Health-conscious consumers may be trying to better their health and nutrition but unaware that low-sugar foods may actually be higher in calories, according to new research.
A poll found that more than half said that they expected the reformulation – the process of replacing, reducing or removing an ingredient such as sugar – would lead to a reduction in calories in it. And of those who favoured low-fat or low-sugar food and drink products (55% and 29% respectively), almost two thirds viewed them as ‘healthier’.
However, many consumers are unaware that, for example, when removing sugar (four calories per gram) the fat content (nine calories per gram) can become a higher proportion of the product, which may result in an increase in total calories per 100g.
According to the OnePoll survey of 2,000 people, when consumers realised that reformulation could increase calories, over half (51%) of them were against the process, with 56% of women claiming they would stay clear of such products altogether. In addition, if reformulation changed the overall taste of a product, 48% of people surveyed said they would be unsupportive.
Dr Julian Cooper, Head of Food Sciences at AB Sugar, commented:
“The food and drinks industry has actively been looking into reformulating products for a number of years, in order to offer consumers a greater choice and, more recently, as one of the options available to help tackle obesity.** However, reformulation is not a straightforward solution to creating lower calorie products.
“When sugar is removed or reduced in a product, in order to replicate its many properties, you will need to replace that sugar with alternative, often artificial, ingredients that you wouldn’t normally see on your kitchen shelf. And if, for example, the fat content rises as a result of reformulation, you may even see an increase in the calories you are eating per 100g.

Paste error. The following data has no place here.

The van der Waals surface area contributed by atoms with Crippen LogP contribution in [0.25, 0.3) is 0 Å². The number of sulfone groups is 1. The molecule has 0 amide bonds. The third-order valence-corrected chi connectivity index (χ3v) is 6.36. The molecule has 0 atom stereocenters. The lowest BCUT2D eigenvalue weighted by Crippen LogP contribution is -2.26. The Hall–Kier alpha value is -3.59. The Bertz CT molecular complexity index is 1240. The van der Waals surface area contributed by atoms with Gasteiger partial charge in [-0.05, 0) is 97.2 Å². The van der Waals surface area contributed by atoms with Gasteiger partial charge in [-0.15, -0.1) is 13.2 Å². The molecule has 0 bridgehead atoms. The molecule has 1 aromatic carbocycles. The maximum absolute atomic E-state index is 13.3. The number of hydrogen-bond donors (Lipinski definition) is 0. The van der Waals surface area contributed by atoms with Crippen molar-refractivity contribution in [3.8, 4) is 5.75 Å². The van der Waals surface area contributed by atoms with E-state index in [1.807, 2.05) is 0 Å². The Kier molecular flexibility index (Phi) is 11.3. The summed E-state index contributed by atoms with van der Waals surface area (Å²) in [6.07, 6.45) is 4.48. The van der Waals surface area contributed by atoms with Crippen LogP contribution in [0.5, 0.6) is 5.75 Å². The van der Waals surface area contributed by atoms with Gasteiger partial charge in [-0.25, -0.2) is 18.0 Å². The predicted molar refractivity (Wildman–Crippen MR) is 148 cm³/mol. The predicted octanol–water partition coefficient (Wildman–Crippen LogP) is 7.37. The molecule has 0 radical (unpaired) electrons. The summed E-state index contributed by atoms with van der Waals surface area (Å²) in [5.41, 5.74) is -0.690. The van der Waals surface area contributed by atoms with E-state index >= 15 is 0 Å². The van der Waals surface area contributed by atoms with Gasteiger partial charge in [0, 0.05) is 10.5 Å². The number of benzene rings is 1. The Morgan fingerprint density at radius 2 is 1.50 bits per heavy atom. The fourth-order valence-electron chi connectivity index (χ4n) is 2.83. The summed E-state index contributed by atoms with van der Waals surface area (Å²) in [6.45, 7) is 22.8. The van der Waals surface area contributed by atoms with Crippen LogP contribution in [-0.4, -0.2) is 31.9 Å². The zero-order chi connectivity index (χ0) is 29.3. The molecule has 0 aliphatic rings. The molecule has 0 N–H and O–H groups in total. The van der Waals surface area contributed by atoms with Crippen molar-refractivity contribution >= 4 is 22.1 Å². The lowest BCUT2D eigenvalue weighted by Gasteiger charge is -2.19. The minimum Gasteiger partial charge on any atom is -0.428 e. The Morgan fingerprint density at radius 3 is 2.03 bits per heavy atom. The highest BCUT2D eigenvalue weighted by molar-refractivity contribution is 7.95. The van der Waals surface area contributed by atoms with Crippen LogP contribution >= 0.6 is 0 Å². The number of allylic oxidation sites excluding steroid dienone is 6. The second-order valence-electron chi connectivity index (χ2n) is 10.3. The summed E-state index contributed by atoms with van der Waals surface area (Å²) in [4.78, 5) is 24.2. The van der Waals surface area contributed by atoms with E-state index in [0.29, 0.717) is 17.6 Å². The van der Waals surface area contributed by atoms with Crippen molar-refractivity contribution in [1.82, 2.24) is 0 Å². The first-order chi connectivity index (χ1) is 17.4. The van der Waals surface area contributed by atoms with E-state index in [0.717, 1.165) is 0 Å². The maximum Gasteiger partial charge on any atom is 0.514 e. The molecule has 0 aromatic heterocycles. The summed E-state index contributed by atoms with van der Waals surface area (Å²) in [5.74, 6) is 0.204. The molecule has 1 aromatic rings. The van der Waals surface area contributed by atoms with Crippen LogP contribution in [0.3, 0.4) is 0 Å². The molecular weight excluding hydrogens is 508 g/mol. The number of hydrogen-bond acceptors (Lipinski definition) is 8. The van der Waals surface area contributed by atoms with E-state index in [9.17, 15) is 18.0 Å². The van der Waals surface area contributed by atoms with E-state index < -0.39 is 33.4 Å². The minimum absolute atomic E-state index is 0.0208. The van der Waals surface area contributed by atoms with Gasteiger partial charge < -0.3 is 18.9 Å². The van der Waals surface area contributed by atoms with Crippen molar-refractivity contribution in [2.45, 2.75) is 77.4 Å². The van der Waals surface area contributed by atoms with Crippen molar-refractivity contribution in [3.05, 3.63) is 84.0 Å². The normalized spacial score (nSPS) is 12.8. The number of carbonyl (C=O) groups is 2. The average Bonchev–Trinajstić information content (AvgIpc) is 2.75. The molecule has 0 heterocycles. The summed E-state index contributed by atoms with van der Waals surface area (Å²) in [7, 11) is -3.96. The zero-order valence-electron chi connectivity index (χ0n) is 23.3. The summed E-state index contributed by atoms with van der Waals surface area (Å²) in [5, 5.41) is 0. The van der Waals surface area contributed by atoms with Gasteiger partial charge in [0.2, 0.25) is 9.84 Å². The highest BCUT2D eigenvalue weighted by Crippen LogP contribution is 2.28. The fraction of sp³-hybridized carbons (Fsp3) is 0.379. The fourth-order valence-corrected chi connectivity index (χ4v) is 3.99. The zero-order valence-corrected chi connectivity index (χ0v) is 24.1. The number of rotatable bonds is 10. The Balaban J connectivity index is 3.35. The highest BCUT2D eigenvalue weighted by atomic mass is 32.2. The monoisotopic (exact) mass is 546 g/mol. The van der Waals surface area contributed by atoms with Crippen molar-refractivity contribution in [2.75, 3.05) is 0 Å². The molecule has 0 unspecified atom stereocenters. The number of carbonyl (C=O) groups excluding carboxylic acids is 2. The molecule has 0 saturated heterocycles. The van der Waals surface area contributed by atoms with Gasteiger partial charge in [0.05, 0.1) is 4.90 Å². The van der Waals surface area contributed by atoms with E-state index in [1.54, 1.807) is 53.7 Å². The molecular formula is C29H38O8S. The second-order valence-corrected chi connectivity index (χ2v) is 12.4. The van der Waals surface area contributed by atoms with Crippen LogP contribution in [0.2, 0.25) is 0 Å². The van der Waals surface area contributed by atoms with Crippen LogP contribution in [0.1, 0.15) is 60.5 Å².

”We are in favour of reformulation – including the removal of sugar – but only when it results in a total calorie reduction. So, it’s of upmost importance for consumers to take into consideration total calories when looking at labels, rather than just focusing on one ingredient.”
Misconceptions around reformulation are a real problem. Although more than 4 in 5 people (82%) in the UK deem themselves to be ‘healthy’, three out of five (57%) admit they’re trying to lose weight. But rather than looking at wider diet and lifestyle factors, such as how to balance how much energy (calories) people consume versus the energy (calories) they burn off, a third of those (34%) trying to shed the pounds do so by cutting down and focusing on just one ingredient.
Dr Roberta Re, Nutritionist at Leatherhead Food Research, commented:
“It makes little sense to focus solely on one ingredient when considering how we tackle an issue like obesity. It is a very complex and multi-faceted matter. What’s more important than anything else is to help people understand how they can achieve a healthy balanced diet.
“Focus should be put on energy intake overall. Consumer’s perception can mislead their food choices. And consumption of ‘low and light’ can lead to overconsumption. This is known as the ‘Halo Effect’. It’s therefore important that we all consider our total calorie consumption when thinking about our diet.”
To help inform and educate people about sugar, the role it can play as part of a healthy balanced diet, and to help people to make better informed choices about what they consume, AB Sugar launched the new campaign, Making Sense of Sugar.